“And not only that, but God himself is right alongside to keep you steady and on track until things are all wrapped up by Jesus. God, who got you started in this spiritual adventure, shares with us the life of his Son and our Master Jesus. He will never give up on you. Never forget that.”

 

 

Greetings – Chairein – Joy to You

Jesus laughing

I love this picture of Jesus laughing!  I think too often we vision Him as somber, even stern.  But He talked about giving us joy.  At His birth, the angels proclaimed “Joy to the world.”

Studying the book of James this week I again realized how much we miss when the Bible is translated from the languages of Hebrew and Greek into English.  James begins his letter by saying what is translated in most of our English version as “Greetings.”

To me I have just thought James was basically saying hello.  Just the kind of start to a letter we often would use (in the days when we really wrote letters instead of texting or posting on Facebook).

Hi!  How are you?  I am fine.

As I began to take a more serious look at this word, I find it has much more meaning than just “hi”.

The word James used is “chariein” and it means basically “to rejoice exceedingly” or “to be well.”  Used as a greeting James was essentially saying “joy to you.”

“Joy to you” seems a great way to start a letter to friends.  Hey, I’m wishing you joy, happiness, that you do well.  We do this for birthdays, anniversaries, Christmas.

joy

 

joy baby

 

 

 

On continuing to read this letter it is clear that James is not just being friendly in wishing his readers joy.  After saying “joy to you” he immediately speaks of times of difficulty, trials, tests.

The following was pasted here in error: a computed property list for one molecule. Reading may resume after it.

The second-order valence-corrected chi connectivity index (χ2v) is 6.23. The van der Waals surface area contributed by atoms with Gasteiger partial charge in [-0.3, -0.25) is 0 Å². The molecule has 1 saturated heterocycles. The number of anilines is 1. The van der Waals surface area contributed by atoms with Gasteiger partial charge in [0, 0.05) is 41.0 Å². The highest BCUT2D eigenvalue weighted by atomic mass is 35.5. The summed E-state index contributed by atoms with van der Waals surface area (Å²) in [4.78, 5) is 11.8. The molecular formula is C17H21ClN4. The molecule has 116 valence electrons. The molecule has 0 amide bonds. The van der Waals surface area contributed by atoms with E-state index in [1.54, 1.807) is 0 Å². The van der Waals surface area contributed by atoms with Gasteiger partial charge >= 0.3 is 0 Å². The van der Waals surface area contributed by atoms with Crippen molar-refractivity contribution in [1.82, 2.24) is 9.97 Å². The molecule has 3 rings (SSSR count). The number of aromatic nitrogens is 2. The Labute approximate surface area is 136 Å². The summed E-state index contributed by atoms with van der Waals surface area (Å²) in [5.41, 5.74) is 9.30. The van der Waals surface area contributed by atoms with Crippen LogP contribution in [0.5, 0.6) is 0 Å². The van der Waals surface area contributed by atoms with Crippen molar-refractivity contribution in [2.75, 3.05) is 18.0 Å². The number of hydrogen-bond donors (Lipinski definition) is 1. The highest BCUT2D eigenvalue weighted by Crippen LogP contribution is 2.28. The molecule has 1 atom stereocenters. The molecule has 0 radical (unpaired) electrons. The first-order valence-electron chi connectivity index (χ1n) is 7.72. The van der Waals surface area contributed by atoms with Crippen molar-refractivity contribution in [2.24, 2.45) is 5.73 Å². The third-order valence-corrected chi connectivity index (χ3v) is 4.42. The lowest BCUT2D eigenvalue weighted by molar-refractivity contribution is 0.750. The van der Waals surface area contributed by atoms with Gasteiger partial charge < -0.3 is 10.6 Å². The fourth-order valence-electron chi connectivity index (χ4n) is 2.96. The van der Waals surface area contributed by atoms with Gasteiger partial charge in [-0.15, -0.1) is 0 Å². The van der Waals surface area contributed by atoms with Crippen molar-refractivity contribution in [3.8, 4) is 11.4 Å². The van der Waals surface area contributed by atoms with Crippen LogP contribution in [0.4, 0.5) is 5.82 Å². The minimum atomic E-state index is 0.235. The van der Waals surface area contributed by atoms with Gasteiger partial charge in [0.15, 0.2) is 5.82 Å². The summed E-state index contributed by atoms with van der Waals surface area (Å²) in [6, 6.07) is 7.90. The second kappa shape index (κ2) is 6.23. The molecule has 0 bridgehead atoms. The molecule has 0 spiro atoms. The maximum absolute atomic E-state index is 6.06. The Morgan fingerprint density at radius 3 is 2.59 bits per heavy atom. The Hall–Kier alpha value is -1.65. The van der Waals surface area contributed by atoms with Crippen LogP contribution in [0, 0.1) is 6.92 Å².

Dear brothers and sisters, when troubles of any kind come your way, consider it an opportunity for great joy.

Hold on there a minute James!

You just wished joy and well-being to your readers and then you talk about troubles.  What gives?

James was writing to the Jewish people who had accepted Jesus as the Messiah but who were now experiencing difficulties because of their belief.  He indicated difficult times can be opportunities not just for joy – but great joy.

Hold on there a minute James!

Difficult times bring joy?  Trials, tests bring joy?  What are you – some kind of Pollyanna?

James is not suggesting to his readers that they thank God when a loved one dies, when they get cancer or lose a job.  (These are the things we think of as trials.  The people James was writing to were probably experiencing more severe trials such as real persecution because of their stand for the Messiah, not just experiencing the normal cares of life that we characterize as trials.)  Rather he was telling them they should recognize that these difficult times, while not in themselves something to take joy in, would bring about a real change in them – and that would be something to rejoice about.